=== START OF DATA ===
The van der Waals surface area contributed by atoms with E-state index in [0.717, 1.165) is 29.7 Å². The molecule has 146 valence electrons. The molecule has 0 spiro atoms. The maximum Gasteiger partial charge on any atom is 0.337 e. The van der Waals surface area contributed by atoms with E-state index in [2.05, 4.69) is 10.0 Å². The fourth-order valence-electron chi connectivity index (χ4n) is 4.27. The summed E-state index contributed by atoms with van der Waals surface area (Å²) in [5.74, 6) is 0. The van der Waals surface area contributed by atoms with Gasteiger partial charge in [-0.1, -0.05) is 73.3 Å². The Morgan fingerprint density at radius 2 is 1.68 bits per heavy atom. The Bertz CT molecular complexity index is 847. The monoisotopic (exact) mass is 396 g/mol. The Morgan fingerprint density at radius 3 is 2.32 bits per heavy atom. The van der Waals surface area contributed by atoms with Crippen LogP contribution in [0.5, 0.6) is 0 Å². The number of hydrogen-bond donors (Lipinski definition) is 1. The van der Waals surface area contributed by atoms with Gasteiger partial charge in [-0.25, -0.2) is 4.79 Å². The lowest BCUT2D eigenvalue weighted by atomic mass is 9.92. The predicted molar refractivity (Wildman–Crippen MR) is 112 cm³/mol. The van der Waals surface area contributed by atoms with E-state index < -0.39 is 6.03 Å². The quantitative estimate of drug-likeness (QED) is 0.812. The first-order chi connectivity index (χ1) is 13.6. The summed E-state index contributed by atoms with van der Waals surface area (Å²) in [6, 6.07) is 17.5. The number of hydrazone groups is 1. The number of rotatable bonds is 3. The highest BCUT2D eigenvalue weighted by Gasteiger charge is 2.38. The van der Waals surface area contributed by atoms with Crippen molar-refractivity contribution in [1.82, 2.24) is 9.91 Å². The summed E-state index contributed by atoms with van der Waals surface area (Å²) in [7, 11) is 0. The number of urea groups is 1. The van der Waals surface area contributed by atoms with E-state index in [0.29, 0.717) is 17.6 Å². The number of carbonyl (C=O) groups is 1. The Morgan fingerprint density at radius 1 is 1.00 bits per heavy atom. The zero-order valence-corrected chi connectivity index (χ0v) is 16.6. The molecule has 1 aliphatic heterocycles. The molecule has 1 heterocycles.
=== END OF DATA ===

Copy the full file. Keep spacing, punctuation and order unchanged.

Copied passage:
The van der Waals surface area contributed by atoms with E-state index in [0.717, 1.165) is 29.7 Å². The molecule has 146 valence electrons. The molecule has 0 spiro atoms. The maximum Gasteiger partial charge on any atom is 0.337 e. The van der Waals surface area contributed by atoms with E-state index in [2.05, 4.69) is 10.0 Å². The fourth-order valence-electron chi connectivity index (χ4n) is 4.27. The summed E-state index contributed by atoms with van der Waals surface area (Å²) in [5.74, 6) is 0. The van der Waals surface area contributed by atoms with Gasteiger partial charge in [-0.1, -0.05) is 73.3 Å². The Morgan fingerprint density at radius 2 is 1.68 bits per heavy atom. The Bertz CT molecular complexity index is 847. The monoisotopic (exact) mass is 396 g/mol. The Morgan fingerprint density at radius 3 is 2.32 bits per heavy atom. The van der Waals surface area contributed by atoms with Crippen LogP contribution in [0.5, 0.6) is 0 Å². The number of hydrogen-bond donors (Lipinski definition) is 1. The van der Waals surface area contributed by atoms with Gasteiger partial charge in [-0.25, -0.2) is 4.79 Å². The lowest BCUT2D eigenvalue weighted by atomic mass is 9.92. The predicted molar refractivity (Wildman–Crippen MR) is 112 cm³/mol. The van der Waals surface area contributed by atoms with E-state index < -0.39 is 6.03 Å². The quantitative estimate of drug-likeness (QED) is 0.812. The first-order chi connectivity index (χ1) is 13.6. The summed E-state index contributed by atoms with van der Waals surface area (Å²) in [6, 6.07) is 17.5. The number of hydrazone groups is 1. The number of rotatable bonds is 3. The highest BCUT2D eigenvalue weighted by Gasteiger charge is 2.38. The van der Waals surface area contributed by atoms with Crippen molar-refractivity contribution in [1.82, 2.24) is 9.91 Å². The summed E-state index contributed by atoms with van der Waals surface area (Å²) in [7, 11) is 0. The number of urea groups is 1. The van der Waals surface area contributed by atoms with E-state index in [0.29, 0.717) is 17.6 Å². The number of carbonyl (C=O) groups is 1. The Morgan fingerprint density at radius 1 is 1.00 bits per heavy atom. The zero-order valence-corrected chi connectivity index (χ0v) is 16.6. The molecule has 1 aliphatic heterocycles. The molecule has 1 heterocycles.